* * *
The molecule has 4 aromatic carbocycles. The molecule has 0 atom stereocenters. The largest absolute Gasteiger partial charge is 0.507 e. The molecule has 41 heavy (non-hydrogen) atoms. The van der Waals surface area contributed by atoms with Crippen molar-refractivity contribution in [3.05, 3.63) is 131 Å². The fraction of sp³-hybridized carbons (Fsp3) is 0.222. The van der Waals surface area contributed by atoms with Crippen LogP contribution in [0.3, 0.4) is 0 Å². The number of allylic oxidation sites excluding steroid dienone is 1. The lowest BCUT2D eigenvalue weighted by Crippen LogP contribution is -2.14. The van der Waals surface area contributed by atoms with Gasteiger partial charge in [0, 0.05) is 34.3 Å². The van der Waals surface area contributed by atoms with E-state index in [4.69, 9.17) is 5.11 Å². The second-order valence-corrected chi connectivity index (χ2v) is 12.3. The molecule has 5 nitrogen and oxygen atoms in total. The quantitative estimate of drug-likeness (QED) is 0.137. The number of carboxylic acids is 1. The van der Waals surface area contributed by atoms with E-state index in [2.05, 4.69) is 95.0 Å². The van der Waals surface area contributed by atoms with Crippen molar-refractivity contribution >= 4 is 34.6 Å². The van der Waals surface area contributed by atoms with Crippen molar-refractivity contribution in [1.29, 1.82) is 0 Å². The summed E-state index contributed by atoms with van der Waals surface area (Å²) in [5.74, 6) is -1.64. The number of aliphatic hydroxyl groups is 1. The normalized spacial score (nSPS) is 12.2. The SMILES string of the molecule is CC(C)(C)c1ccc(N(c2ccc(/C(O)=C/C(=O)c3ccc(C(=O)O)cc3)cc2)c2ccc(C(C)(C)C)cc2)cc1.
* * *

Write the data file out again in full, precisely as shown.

The molecule has 4 aromatic carbocycles. The molecule has 0 atom stereocenters. The largest absolute Gasteiger partial charge is 0.507 e. The molecule has 41 heavy (non-hydrogen) atoms. The van der Waals surface area contributed by atoms with Crippen molar-refractivity contribution in [3.05, 3.63) is 131 Å². The fraction of sp³-hybridized carbons (Fsp3) is 0.222. The van der Waals surface area contributed by atoms with Crippen LogP contribution in [0.3, 0.4) is 0 Å². The number of allylic oxidation sites excluding steroid dienone is 1. The lowest BCUT2D eigenvalue weighted by Crippen LogP contribution is -2.14. The van der Waals surface area contributed by atoms with Gasteiger partial charge in [0, 0.05) is 34.3 Å². The van der Waals surface area contributed by atoms with E-state index in [4.69, 9.17) is 5.11 Å². The second-order valence-corrected chi connectivity index (χ2v) is 12.3. The molecule has 5 nitrogen and oxygen atoms in total. The quantitative estimate of drug-likeness (QED) is 0.137. The number of carboxylic acids is 1. The van der Waals surface area contributed by atoms with E-state index in [2.05, 4.69) is 95.0 Å². The van der Waals surface area contributed by atoms with Crippen molar-refractivity contribution >= 4 is 34.6 Å². The van der Waals surface area contributed by atoms with Crippen molar-refractivity contribution in [1.29, 1.82) is 0 Å². The summed E-state index contributed by atoms with van der Waals surface area (Å²) in [5.74, 6) is -1.64. The number of aliphatic hydroxyl groups is 1. The normalized spacial score (nSPS) is 12.2. The SMILES string of the molecule is CC(C)(C)c1ccc(N(c2ccc(/C(O)=C/C(=O)c3ccc(C(=O)O)cc3)cc2)c2ccc(C(C)(C)C)cc2)cc1.